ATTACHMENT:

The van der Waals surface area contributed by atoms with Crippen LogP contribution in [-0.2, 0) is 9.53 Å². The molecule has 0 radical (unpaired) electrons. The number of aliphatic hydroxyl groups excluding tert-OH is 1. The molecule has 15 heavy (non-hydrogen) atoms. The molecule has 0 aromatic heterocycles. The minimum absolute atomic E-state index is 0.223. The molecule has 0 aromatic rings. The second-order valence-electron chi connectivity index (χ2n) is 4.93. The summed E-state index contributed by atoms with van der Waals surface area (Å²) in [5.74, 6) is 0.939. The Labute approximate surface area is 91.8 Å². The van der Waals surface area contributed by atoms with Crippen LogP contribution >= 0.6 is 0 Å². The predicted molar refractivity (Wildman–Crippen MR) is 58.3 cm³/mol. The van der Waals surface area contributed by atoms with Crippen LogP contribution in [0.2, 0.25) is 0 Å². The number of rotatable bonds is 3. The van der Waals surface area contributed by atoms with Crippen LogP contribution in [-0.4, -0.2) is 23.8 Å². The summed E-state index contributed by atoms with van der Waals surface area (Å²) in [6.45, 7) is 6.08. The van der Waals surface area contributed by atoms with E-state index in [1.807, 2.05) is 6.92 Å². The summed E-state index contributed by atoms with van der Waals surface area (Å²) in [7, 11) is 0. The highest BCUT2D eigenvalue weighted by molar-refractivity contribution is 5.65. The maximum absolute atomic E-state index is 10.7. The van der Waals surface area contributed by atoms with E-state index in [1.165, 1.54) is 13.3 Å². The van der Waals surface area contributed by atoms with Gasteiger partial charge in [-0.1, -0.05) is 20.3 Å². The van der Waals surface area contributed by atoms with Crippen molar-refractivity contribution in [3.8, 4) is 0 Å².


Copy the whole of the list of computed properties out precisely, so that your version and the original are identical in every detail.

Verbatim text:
The van der Waals surface area contributed by atoms with Crippen LogP contribution in [-0.2, 0) is 9.53 Å². The molecule has 0 radical (unpaired) electrons. The number of aliphatic hydroxyl groups excluding tert-OH is 1. The molecule has 15 heavy (non-hydrogen) atoms. The molecule has 0 aromatic heterocycles. The minimum absolute atomic E-state index is 0.223. The molecule has 0 aromatic rings. The second-order valence-electron chi connectivity index (χ2n) is 4.93. The summed E-state index contributed by atoms with van der Waals surface area (Å²) in [5.74, 6) is 0.939. The Labute approximate surface area is 91.8 Å². The van der Waals surface area contributed by atoms with Crippen LogP contribution >= 0.6 is 0 Å². The predicted molar refractivity (Wildman–Crippen MR) is 58.3 cm³/mol. The van der Waals surface area contributed by atoms with Crippen LogP contribution in [0.2, 0.25) is 0 Å². The number of rotatable bonds is 3. The van der Waals surface area contributed by atoms with Crippen LogP contribution in [-0.4, -0.2) is 23.8 Å². The summed E-state index contributed by atoms with van der Waals surface area (Å²) in [6.45, 7) is 6.08. The van der Waals surface area contributed by atoms with E-state index in [1.807, 2.05) is 6.92 Å². The summed E-state index contributed by atoms with van der Waals surface area (Å²) in [7, 11) is 0. The highest BCUT2D eigenvalue weighted by molar-refractivity contribution is 5.65. The maximum absolute atomic E-state index is 10.7. The van der Waals surface area contributed by atoms with E-state index in [1.165, 1.54) is 13.3 Å². The van der Waals surface area contributed by atoms with Gasteiger partial charge in [-0.1, -0.05) is 20.3 Å². The van der Waals surface area contributed by atoms with Crippen molar-refractivity contribution in [3.8, 4) is 0 Å².